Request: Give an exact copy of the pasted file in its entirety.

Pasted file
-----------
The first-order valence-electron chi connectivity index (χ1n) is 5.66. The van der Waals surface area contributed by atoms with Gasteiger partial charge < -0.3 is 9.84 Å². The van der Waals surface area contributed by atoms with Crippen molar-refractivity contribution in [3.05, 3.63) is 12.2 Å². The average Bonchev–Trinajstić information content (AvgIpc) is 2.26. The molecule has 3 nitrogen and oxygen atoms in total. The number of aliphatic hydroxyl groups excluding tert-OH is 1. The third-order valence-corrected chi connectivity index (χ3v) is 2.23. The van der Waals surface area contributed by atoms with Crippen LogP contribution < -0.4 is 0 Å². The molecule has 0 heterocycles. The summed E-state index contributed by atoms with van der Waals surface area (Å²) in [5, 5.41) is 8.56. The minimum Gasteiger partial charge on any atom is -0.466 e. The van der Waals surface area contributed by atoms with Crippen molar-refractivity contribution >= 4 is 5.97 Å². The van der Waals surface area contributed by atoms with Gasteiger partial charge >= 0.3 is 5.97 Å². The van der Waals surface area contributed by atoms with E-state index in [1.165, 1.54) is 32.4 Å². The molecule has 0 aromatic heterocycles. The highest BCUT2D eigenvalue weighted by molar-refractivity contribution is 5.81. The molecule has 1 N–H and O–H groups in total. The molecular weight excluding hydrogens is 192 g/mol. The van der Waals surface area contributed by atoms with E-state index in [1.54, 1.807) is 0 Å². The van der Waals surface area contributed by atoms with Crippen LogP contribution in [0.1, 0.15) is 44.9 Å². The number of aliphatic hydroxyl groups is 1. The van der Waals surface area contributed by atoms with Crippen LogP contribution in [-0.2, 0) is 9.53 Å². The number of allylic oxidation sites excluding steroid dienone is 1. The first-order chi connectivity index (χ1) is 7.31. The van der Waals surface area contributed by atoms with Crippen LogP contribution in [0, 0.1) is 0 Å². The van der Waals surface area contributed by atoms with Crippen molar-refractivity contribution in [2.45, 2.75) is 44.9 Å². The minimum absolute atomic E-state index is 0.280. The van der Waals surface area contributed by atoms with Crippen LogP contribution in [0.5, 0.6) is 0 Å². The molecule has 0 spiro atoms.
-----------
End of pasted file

The first-order valence-electron chi connectivity index (χ1n) is 5.66. The van der Waals surface area contributed by atoms with Gasteiger partial charge < -0.3 is 9.84 Å². The van der Waals surface area contributed by atoms with Crippen molar-refractivity contribution in [3.05, 3.63) is 12.2 Å². The average Bonchev–Trinajstić information content (AvgIpc) is 2.26. The molecule has 3 nitrogen and oxygen atoms in total. The number of aliphatic hydroxyl groups excluding tert-OH is 1. The third-order valence-corrected chi connectivity index (χ3v) is 2.23. The van der Waals surface area contributed by atoms with Crippen LogP contribution < -0.4 is 0 Å². The molecule has 0 heterocycles. The summed E-state index contributed by atoms with van der Waals surface area (Å²) in [5, 5.41) is 8.56. The minimum Gasteiger partial charge on any atom is -0.466 e. The van der Waals surface area contributed by atoms with Crippen molar-refractivity contribution >= 4 is 5.97 Å². The van der Waals surface area contributed by atoms with Gasteiger partial charge >= 0.3 is 5.97 Å². The van der Waals surface area contributed by atoms with E-state index in [1.165, 1.54) is 32.4 Å². The molecule has 0 aromatic heterocycles. The highest BCUT2D eigenvalue weighted by molar-refractivity contribution is 5.81. The molecule has 1 N–H and O–H groups in total. The molecular weight excluding hydrogens is 192 g/mol. The van der Waals surface area contributed by atoms with E-state index in [1.54, 1.807) is 0 Å². The van der Waals surface area contributed by atoms with Crippen LogP contribution in [0.1, 0.15) is 44.9 Å². The number of aliphatic hydroxyl groups is 1. The van der Waals surface area contributed by atoms with Crippen LogP contribution in [-0.2, 0) is 9.53 Å². The number of allylic oxidation sites excluding steroid dienone is 1. The first-order chi connectivity index (χ1) is 7.31. The van der Waals surface area contributed by atoms with Crippen LogP contribution in [0, 0.1) is 0 Å². The van der Waals surface area contributed by atoms with Crippen molar-refractivity contribution in [2.45, 2.75) is 44.9 Å². The minimum absolute atomic E-state index is 0.280. The van der Waals surface area contributed by atoms with Crippen LogP contribution in [0.5, 0.6) is 0 Å². The molecule has 0 spiro atoms.